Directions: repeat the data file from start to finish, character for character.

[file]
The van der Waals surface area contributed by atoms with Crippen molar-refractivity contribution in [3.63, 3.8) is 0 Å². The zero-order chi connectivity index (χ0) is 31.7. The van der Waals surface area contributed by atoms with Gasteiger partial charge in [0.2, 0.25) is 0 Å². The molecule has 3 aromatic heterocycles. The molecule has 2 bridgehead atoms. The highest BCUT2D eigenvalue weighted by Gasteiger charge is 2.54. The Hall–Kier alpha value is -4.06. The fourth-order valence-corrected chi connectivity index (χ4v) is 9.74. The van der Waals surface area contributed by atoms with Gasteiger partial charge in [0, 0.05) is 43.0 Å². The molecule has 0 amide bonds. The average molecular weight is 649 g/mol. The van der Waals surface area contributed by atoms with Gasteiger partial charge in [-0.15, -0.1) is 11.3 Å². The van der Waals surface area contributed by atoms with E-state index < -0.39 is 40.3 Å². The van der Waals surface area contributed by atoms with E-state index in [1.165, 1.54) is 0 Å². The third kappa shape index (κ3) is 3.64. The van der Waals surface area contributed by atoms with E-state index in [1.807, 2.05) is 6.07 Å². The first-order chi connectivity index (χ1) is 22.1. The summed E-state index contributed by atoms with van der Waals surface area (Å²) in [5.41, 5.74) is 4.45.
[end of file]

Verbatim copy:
The van der Waals surface area contributed by atoms with Crippen molar-refractivity contribution in [3.63, 3.8) is 0 Å². The zero-order chi connectivity index (χ0) is 31.7. The van der Waals surface area contributed by atoms with Gasteiger partial charge in [0.2, 0.25) is 0 Å². The molecule has 3 aromatic heterocycles. The molecule has 2 bridgehead atoms. The highest BCUT2D eigenvalue weighted by Gasteiger charge is 2.54. The Hall–Kier alpha value is -4.06. The fourth-order valence-corrected chi connectivity index (χ4v) is 9.74. The van der Waals surface area contributed by atoms with Gasteiger partial charge in [0, 0.05) is 43.0 Å². The molecule has 0 amide bonds. The average molecular weight is 649 g/mol. The van der Waals surface area contributed by atoms with Gasteiger partial charge in [-0.15, -0.1) is 11.3 Å². The van der Waals surface area contributed by atoms with E-state index < -0.39 is 40.3 Å². The van der Waals surface area contributed by atoms with E-state index in [1.165, 1.54) is 0 Å². The third kappa shape index (κ3) is 3.64. The van der Waals surface area contributed by atoms with E-state index in [1.807, 2.05) is 6.07 Å². The first-order chi connectivity index (χ1) is 22.1. The summed E-state index contributed by atoms with van der Waals surface area (Å²) in [5.41, 5.74) is 4.45.